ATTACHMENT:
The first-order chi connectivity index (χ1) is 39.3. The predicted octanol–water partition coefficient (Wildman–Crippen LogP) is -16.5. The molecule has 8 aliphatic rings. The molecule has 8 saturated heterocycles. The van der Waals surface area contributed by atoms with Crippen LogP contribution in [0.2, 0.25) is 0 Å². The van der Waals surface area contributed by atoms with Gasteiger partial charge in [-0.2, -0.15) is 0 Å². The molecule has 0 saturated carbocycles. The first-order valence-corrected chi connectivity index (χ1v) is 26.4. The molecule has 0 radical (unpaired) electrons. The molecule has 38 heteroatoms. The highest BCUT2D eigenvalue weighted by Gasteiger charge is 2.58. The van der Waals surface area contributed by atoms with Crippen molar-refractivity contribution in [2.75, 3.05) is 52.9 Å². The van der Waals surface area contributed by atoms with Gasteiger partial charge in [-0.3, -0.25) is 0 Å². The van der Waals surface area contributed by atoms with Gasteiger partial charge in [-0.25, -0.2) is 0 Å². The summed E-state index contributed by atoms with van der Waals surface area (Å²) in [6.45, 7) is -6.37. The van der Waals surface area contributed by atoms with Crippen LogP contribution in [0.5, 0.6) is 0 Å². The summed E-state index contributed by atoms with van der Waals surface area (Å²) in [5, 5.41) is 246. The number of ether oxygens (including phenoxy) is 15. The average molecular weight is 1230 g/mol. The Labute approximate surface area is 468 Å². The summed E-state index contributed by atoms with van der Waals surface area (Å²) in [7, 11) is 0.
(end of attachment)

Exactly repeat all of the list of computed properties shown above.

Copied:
The first-order chi connectivity index (χ1) is 39.3. The predicted octanol–water partition coefficient (Wildman–Crippen LogP) is -16.5. The molecule has 8 aliphatic rings. The molecule has 8 saturated heterocycles. The van der Waals surface area contributed by atoms with Crippen LogP contribution in [0.2, 0.25) is 0 Å². The van der Waals surface area contributed by atoms with Gasteiger partial charge in [-0.2, -0.15) is 0 Å². The molecule has 0 saturated carbocycles. The first-order valence-corrected chi connectivity index (χ1v) is 26.4. The molecule has 0 radical (unpaired) electrons. The molecule has 38 heteroatoms. The highest BCUT2D eigenvalue weighted by Gasteiger charge is 2.58. The van der Waals surface area contributed by atoms with Crippen molar-refractivity contribution in [2.75, 3.05) is 52.9 Å². The van der Waals surface area contributed by atoms with Gasteiger partial charge in [-0.3, -0.25) is 0 Å². The van der Waals surface area contributed by atoms with Gasteiger partial charge in [-0.25, -0.2) is 0 Å². The summed E-state index contributed by atoms with van der Waals surface area (Å²) in [6.45, 7) is -6.37. The van der Waals surface area contributed by atoms with Crippen LogP contribution in [0.5, 0.6) is 0 Å². The summed E-state index contributed by atoms with van der Waals surface area (Å²) in [5, 5.41) is 246. The number of ether oxygens (including phenoxy) is 15. The average molecular weight is 1230 g/mol. The Labute approximate surface area is 468 Å². The summed E-state index contributed by atoms with van der Waals surface area (Å²) in [7, 11) is 0.